Any savvy fan or observer knows that earned run average, especially over a sample as small as 70 innings, isn't going to tell you the entire story. There's so much variation in defensive quality, batted ball luck, and the enigmatic allocation of errors that looking at how many earned runs a pitcher has allowed leaves out a great deal of information about their performance.
Drew Smyly has cut his ERA this year by 0.80 compared to 2012 (a season in which he was mostly a starter but served as a reliever a few times as well), but most of his other indicators are quite similar. He's striking about slightly fewer batters (22.6% to 20.3%), but his walk rate remains an identical 7.9%. His batting average against and his WHIP are almost carbon copies of what we saw in 2012. His BABIP against is slightly lower and he's stranding runners a little more effectively.
Given that his numbers in most departments are striking similar to 2012, you would figure that Smyly's ERA should be about the same when in reality it's much lower. If that isn't confusing enough, Smyly's allowed more home runs per nine innings (1.23 to 1.09), which normally tanks a pitchers runs allowed.
Smyly is basically the same pitcher with a few more home runs, yet somehow, his run prevention has improved. And while defense can usually play a role in something like this, he's a fly ball pitcher with a very poor outfield defense behind him.
Given that, should we expect Smyly to pitch to his 3.19 ERA or his 4.16 FIP the rest of the way? His history says the latter, but might there be hidden signs of improvement somewhere?
He's a lefty fly ball guy who holds runners well, so that's always going to give him a chance to out-pitch his peripherals, but there doesn't seem to be marked change in either of those abilities. Smyly's using the breaking ball a little more often than his changeup relative to 2012, and it's a better pitch, but overall the mix isn't terribly different between his secondary pitches.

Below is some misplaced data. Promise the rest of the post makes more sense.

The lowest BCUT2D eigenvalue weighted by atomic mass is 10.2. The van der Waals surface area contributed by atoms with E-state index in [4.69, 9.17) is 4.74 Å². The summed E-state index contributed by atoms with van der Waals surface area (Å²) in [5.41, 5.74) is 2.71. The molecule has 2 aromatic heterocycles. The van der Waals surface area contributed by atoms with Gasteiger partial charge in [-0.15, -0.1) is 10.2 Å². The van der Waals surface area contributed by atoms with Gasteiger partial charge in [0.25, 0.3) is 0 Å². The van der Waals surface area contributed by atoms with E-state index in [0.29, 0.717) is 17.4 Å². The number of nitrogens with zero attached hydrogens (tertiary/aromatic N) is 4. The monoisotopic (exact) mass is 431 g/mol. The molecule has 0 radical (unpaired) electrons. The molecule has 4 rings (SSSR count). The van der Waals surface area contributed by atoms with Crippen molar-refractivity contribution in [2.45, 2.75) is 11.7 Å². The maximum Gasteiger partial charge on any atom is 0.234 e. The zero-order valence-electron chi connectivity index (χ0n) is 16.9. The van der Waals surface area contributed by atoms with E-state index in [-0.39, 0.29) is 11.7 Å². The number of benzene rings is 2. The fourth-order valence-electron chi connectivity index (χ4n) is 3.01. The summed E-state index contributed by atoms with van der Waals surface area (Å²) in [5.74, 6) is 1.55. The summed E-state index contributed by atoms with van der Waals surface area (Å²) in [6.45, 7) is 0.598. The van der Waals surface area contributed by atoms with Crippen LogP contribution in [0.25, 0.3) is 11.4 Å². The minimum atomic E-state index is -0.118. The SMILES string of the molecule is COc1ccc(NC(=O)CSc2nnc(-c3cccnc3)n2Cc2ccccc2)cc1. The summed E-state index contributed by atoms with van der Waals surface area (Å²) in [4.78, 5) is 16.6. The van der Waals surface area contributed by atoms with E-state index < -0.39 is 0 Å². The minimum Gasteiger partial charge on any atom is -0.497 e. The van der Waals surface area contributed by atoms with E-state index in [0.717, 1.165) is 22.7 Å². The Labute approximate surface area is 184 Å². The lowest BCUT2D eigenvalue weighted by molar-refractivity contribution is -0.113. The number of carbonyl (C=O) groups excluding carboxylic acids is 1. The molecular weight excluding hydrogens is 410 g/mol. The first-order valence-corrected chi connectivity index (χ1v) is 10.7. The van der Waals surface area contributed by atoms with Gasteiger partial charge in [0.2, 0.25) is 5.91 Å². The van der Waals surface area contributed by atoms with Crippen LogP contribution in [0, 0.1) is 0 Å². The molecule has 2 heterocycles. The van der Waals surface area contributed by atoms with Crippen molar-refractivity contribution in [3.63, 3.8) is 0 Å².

This is largely about sequencing, it appears, and pitchers tend to have very little control over the order in which events happen. A single, single, and home run in that order lead to three runs and one run if the homer comes first. Smyly was better with the bases empty in 2012 (.306 wOBA to .340 wOBA) and worse with men in scoring position (.343 wOBA to .270 wOBA). A dramatic shift like that is very rarely attributable to the pitcher's ability. Pitchers can absolutely get better from the wind up or the stretch, but it almost never coincides with getting worse in the other.
Smyly's become even tougher on lefties (.178 wOBA in 2014, .293 wOBA in 2012), even compared to his performance out of the pen in 2013 (.212 wOBA), but he's also gotten hit around by right-handed batters (.368 wOBA in 2014). He's getting the ball down and away to lefties more effectively this season and likely taking advantage of the lefty strike, but he's catching a little more plate against righties.
Any changes to Smyly's approach and skill set appear to be quite small when comparing 2012 and 2014. It's unlikely he's become a player capable of beating his peripherals to this degree and some regression is likely coming for the Tigers' lefty. That said, his regression is going to leave him firmly in line to be a major league starter.
He's probably a back of the rotation guy on a quality team, but that's still a very useful player. Look around at the other teams in the league and you won't find many number five starters with his ability. The Tigers would be better off with Doug Fister in the rotation and Smyly in the bullpen, but their rotation is still in very good shape with Smyly around.Unfortunately, we probably can't get excited about a step forward from Smyly, but having the old version of him around is still quite good.
Neil Weinberg is a Senior Analyst for TigsTown. He is also the Founder of New English D, a contributor to Gammons Daily, and the Associate Managing Editor at Beyond the Box Score. Follow and interact with him on Twitter @NeilWeinberg44